Safe arrived last night, after spending twelve days of my life at sea. I say last night, as it took us so long to land and get through the custom-house that it was dark before we reached the Fifth Avenue Hotel. But it was bright daylight and sunshine as we steamed up the splendid harbor of New York, a view which I should have been sorry to have missed.
As far as our personal experiences go, the custom-house officers of New York are not half so troublesome as they are said to be. We had nothing to smuggle, but there was a vast amount of smuggling done by some of our fellow-passengers. One man landed with his pocket full of French watches, and another with a splendid Cashmere shawl round his neck. The custom-house officer, searching the next luggage to mine, unearthed two boxes of cigars; of course these were contraband. He spoke as follows: “Which are the best?” Opens box. “Have you a light? I forgot; we must not smoke here. Well, I will take a few to smoke after my supper.” Takes twenty cigars, and passes the rest.
December 14, 1866.—I have been on my feet all day, delivering letters of introduction. These are plants that require to be put in early, or they are apt to flower after the sower has quitted the country. The stores of the Broadway are the most wonderfully glorified shops ever seen. Something between a Manchester warehouse and a London club-house.
I have spent all my day in going to and fro in Broadway, the wonderful street of New York; in ten years’ time the finest street in the world. At present there are still so many small old houses standing in line with the enormous stores, that the effect is somewhat spoiled, by reason of the ranks not being well dressed. Broadway is now much in the condition of a child’s mouth when cutting its second set of teeth,—slightly gappy. The enormous stores look even larger now than they will do when the intervals are filled up. The external splendor of the shops is chiefly architectural; they make no great display of goods in the windows; but the large size of the rooms within enables them to set out and exhibit many times the amount of goods that an English shop-keeper shows.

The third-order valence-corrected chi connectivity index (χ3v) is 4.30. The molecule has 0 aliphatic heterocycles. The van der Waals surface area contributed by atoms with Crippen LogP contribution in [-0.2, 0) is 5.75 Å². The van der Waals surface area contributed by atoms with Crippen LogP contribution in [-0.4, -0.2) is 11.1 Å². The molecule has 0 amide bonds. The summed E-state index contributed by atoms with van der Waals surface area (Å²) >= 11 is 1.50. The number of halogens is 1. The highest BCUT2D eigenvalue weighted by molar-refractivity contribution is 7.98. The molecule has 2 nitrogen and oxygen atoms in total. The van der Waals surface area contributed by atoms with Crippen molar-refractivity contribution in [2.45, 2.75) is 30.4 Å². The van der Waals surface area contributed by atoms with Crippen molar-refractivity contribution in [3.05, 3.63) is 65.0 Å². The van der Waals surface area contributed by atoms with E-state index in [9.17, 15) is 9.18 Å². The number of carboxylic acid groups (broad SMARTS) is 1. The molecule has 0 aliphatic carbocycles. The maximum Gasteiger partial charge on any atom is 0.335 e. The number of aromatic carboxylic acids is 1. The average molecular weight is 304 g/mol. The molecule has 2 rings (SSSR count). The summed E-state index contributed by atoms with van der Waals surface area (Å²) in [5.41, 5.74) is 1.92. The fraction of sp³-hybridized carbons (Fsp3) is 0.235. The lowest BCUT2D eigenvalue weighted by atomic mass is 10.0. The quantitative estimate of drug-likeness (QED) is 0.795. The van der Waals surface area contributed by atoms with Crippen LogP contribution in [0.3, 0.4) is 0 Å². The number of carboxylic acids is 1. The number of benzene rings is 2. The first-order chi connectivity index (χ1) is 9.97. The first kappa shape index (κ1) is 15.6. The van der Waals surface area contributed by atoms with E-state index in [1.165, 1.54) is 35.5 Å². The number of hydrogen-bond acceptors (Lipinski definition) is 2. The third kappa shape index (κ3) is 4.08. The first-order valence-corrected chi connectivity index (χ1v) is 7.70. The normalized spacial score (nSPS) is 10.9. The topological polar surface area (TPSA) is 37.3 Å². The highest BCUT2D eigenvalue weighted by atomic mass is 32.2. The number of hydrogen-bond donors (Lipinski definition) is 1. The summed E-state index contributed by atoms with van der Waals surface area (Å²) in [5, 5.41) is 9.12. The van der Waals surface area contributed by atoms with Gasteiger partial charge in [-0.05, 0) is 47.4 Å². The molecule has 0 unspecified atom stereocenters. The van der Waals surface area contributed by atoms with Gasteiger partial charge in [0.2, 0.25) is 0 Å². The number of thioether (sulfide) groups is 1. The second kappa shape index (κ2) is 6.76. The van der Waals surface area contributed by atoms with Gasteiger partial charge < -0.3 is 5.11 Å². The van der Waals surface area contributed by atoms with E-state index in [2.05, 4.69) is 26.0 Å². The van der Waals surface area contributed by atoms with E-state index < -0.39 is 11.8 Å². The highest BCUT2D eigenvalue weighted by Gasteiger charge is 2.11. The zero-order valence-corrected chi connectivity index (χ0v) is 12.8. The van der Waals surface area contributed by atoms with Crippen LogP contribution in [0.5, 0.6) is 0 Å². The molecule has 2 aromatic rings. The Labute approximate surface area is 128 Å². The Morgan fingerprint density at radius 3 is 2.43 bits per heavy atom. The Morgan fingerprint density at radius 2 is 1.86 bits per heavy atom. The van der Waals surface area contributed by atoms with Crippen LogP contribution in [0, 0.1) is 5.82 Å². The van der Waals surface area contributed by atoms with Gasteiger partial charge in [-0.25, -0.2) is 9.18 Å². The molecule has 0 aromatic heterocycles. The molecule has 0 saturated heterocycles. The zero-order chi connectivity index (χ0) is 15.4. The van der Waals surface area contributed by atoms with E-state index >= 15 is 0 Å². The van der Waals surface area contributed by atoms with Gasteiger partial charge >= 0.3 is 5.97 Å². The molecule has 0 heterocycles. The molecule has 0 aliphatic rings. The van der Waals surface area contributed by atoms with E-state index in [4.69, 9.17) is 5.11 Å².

The city of New York is on the southern point of Manhattan Island, having the East River running along one side, and the North River or Hudson along the other. Some day far in the future, when the present municipality is purged or swept away, and the splendor of the Thames Embankment scheme has been realized, New York will probably have two lines of quays, planted with trees and edged with warehouses, which will make it one of the finest cities in the world. The business quarter is at the point of the peninsula. The fashionable quarter is to the north, reaching every year farther inland. As the city increases, the stores keep moving northward, taking possession of the houses, and driving the residents farther back. The land is not yet built over up to Central Park, said to be called so because it will be the future centre of the city that is to be.